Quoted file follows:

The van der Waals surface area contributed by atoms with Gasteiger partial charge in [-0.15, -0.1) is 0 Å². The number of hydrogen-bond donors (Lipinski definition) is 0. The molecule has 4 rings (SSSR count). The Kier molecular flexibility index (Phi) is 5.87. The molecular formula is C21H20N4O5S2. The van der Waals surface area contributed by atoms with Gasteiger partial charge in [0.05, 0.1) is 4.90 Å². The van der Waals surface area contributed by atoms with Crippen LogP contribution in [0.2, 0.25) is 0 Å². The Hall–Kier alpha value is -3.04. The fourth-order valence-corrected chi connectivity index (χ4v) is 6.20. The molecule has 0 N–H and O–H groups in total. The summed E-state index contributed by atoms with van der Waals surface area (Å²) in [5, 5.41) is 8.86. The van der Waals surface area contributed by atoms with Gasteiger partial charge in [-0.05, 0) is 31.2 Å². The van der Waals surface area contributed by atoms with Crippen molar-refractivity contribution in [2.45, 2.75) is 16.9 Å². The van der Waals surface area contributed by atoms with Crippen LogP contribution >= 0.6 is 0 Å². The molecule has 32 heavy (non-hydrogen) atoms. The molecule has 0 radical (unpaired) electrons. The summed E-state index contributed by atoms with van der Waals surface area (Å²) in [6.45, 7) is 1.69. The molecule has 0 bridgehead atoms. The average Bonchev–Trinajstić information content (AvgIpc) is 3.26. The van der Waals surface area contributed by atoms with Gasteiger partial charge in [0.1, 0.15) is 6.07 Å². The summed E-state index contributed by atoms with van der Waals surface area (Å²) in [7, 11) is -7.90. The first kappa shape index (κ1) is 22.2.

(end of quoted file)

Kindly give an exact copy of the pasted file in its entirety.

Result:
The van der Waals surface area contributed by atoms with Gasteiger partial charge in [-0.15, -0.1) is 0 Å². The number of hydrogen-bond donors (Lipinski definition) is 0. The molecule has 4 rings (SSSR count). The Kier molecular flexibility index (Phi) is 5.87. The molecular formula is C21H20N4O5S2. The van der Waals surface area contributed by atoms with Gasteiger partial charge in [0.05, 0.1) is 4.90 Å². The van der Waals surface area contributed by atoms with Crippen LogP contribution in [0.2, 0.25) is 0 Å². The Hall–Kier alpha value is -3.04. The fourth-order valence-corrected chi connectivity index (χ4v) is 6.20. The molecule has 0 N–H and O–H groups in total. The summed E-state index contributed by atoms with van der Waals surface area (Å²) in [5, 5.41) is 8.86. The van der Waals surface area contributed by atoms with Gasteiger partial charge in [-0.05, 0) is 31.2 Å². The van der Waals surface area contributed by atoms with Crippen molar-refractivity contribution in [2.45, 2.75) is 16.9 Å². The van der Waals surface area contributed by atoms with Crippen LogP contribution >= 0.6 is 0 Å². The molecule has 32 heavy (non-hydrogen) atoms. The molecule has 0 radical (unpaired) electrons. The summed E-state index contributed by atoms with van der Waals surface area (Å²) in [6.45, 7) is 1.69. The molecule has 0 bridgehead atoms. The average Bonchev–Trinajstić information content (AvgIpc) is 3.26. The van der Waals surface area contributed by atoms with Gasteiger partial charge in [0.1, 0.15) is 6.07 Å². The summed E-state index contributed by atoms with van der Waals surface area (Å²) in [7, 11) is -7.90. The first kappa shape index (κ1) is 22.2.